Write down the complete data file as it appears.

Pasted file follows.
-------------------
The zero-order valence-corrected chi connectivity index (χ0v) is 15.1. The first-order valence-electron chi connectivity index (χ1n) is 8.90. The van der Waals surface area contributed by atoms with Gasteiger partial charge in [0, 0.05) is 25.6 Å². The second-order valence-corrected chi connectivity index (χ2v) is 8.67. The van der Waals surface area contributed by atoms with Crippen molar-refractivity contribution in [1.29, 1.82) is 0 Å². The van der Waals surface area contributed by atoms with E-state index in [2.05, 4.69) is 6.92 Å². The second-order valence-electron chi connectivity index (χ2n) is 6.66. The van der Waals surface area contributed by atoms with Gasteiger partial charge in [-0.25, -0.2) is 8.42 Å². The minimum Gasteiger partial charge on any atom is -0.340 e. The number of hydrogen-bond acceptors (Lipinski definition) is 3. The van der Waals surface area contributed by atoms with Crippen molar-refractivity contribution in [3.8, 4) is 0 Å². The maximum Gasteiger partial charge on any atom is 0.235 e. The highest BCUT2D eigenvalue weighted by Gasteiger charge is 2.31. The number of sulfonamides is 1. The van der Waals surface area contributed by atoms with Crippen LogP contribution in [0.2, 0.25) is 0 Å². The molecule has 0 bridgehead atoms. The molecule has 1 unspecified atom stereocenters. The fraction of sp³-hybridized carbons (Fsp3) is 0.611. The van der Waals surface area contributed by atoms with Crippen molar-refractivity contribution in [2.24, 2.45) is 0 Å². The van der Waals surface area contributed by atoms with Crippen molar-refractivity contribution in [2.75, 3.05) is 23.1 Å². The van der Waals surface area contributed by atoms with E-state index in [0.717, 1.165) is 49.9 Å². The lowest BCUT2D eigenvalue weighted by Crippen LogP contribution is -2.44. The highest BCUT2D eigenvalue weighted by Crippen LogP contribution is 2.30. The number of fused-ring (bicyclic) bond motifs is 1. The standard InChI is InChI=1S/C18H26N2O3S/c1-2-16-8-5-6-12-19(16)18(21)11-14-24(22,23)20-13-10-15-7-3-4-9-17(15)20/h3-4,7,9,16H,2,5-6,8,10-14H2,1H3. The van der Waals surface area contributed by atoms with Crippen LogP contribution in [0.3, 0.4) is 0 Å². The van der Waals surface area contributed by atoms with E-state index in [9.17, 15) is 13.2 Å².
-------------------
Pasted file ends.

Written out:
The zero-order valence-corrected chi connectivity index (χ0v) is 15.1. The first-order valence-electron chi connectivity index (χ1n) is 8.90. The van der Waals surface area contributed by atoms with Gasteiger partial charge in [0, 0.05) is 25.6 Å². The second-order valence-corrected chi connectivity index (χ2v) is 8.67. The van der Waals surface area contributed by atoms with Crippen molar-refractivity contribution in [1.29, 1.82) is 0 Å². The van der Waals surface area contributed by atoms with E-state index in [2.05, 4.69) is 6.92 Å². The second-order valence-electron chi connectivity index (χ2n) is 6.66. The van der Waals surface area contributed by atoms with Gasteiger partial charge in [-0.25, -0.2) is 8.42 Å². The minimum Gasteiger partial charge on any atom is -0.340 e. The number of hydrogen-bond acceptors (Lipinski definition) is 3. The van der Waals surface area contributed by atoms with Crippen molar-refractivity contribution in [3.8, 4) is 0 Å². The maximum Gasteiger partial charge on any atom is 0.235 e. The highest BCUT2D eigenvalue weighted by Gasteiger charge is 2.31. The number of sulfonamides is 1. The van der Waals surface area contributed by atoms with Crippen LogP contribution in [0.2, 0.25) is 0 Å². The molecule has 0 bridgehead atoms. The molecule has 1 unspecified atom stereocenters. The fraction of sp³-hybridized carbons (Fsp3) is 0.611. The van der Waals surface area contributed by atoms with Crippen molar-refractivity contribution in [2.24, 2.45) is 0 Å². The van der Waals surface area contributed by atoms with Crippen molar-refractivity contribution in [2.75, 3.05) is 23.1 Å². The van der Waals surface area contributed by atoms with E-state index in [0.717, 1.165) is 49.9 Å². The lowest BCUT2D eigenvalue weighted by Crippen LogP contribution is -2.44. The highest BCUT2D eigenvalue weighted by Crippen LogP contribution is 2.30. The number of fused-ring (bicyclic) bond motifs is 1. The standard InChI is InChI=1S/C18H26N2O3S/c1-2-16-8-5-6-12-19(16)18(21)11-14-24(22,23)20-13-10-15-7-3-4-9-17(15)20/h3-4,7,9,16H,2,5-6,8,10-14H2,1H3. The van der Waals surface area contributed by atoms with Crippen LogP contribution in [0.3, 0.4) is 0 Å². The van der Waals surface area contributed by atoms with E-state index in [9.17, 15) is 13.2 Å².